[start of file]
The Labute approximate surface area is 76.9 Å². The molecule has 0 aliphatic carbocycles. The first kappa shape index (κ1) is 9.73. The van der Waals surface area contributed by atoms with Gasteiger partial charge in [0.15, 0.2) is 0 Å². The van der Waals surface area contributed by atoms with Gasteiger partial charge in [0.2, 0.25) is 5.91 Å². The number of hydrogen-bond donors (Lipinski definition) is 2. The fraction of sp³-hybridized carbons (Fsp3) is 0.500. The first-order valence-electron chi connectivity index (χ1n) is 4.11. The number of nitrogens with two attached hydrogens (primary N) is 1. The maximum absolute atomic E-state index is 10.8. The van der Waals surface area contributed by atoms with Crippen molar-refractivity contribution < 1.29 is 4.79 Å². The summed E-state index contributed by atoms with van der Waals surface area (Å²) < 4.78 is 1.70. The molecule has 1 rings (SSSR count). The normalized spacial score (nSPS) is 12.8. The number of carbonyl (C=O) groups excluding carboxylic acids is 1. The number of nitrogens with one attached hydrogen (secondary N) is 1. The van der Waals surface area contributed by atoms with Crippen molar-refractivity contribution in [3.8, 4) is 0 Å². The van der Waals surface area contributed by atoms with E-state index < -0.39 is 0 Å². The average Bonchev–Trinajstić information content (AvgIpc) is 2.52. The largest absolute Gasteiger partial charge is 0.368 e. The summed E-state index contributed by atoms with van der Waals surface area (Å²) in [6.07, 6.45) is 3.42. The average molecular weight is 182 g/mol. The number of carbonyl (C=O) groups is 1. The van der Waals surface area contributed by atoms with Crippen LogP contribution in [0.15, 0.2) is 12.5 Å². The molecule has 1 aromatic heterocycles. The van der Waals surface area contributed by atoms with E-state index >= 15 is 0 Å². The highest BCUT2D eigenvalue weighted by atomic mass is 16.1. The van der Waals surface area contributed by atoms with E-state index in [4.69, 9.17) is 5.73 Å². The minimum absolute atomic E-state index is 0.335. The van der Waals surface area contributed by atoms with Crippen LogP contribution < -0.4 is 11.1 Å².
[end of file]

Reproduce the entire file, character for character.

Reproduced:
The Labute approximate surface area is 76.9 Å². The molecule has 0 aliphatic carbocycles. The first kappa shape index (κ1) is 9.73. The van der Waals surface area contributed by atoms with Gasteiger partial charge in [0.15, 0.2) is 0 Å². The van der Waals surface area contributed by atoms with Gasteiger partial charge in [0.2, 0.25) is 5.91 Å². The number of hydrogen-bond donors (Lipinski definition) is 2. The fraction of sp³-hybridized carbons (Fsp3) is 0.500. The first-order valence-electron chi connectivity index (χ1n) is 4.11. The number of nitrogens with two attached hydrogens (primary N) is 1. The maximum absolute atomic E-state index is 10.8. The van der Waals surface area contributed by atoms with Crippen molar-refractivity contribution < 1.29 is 4.79 Å². The summed E-state index contributed by atoms with van der Waals surface area (Å²) < 4.78 is 1.70. The molecule has 1 rings (SSSR count). The normalized spacial score (nSPS) is 12.8. The number of carbonyl (C=O) groups excluding carboxylic acids is 1. The number of nitrogens with one attached hydrogen (secondary N) is 1. The van der Waals surface area contributed by atoms with Crippen molar-refractivity contribution in [3.8, 4) is 0 Å². The van der Waals surface area contributed by atoms with E-state index < -0.39 is 0 Å². The average Bonchev–Trinajstić information content (AvgIpc) is 2.52. The largest absolute Gasteiger partial charge is 0.368 e. The summed E-state index contributed by atoms with van der Waals surface area (Å²) in [6.07, 6.45) is 3.42. The average molecular weight is 182 g/mol. The number of carbonyl (C=O) groups is 1. The van der Waals surface area contributed by atoms with Crippen LogP contribution in [0.15, 0.2) is 12.5 Å². The molecule has 1 aromatic heterocycles. The van der Waals surface area contributed by atoms with E-state index >= 15 is 0 Å². The highest BCUT2D eigenvalue weighted by atomic mass is 16.1. The van der Waals surface area contributed by atoms with E-state index in [4.69, 9.17) is 5.73 Å². The minimum absolute atomic E-state index is 0.335. The van der Waals surface area contributed by atoms with Crippen LogP contribution < -0.4 is 11.1 Å².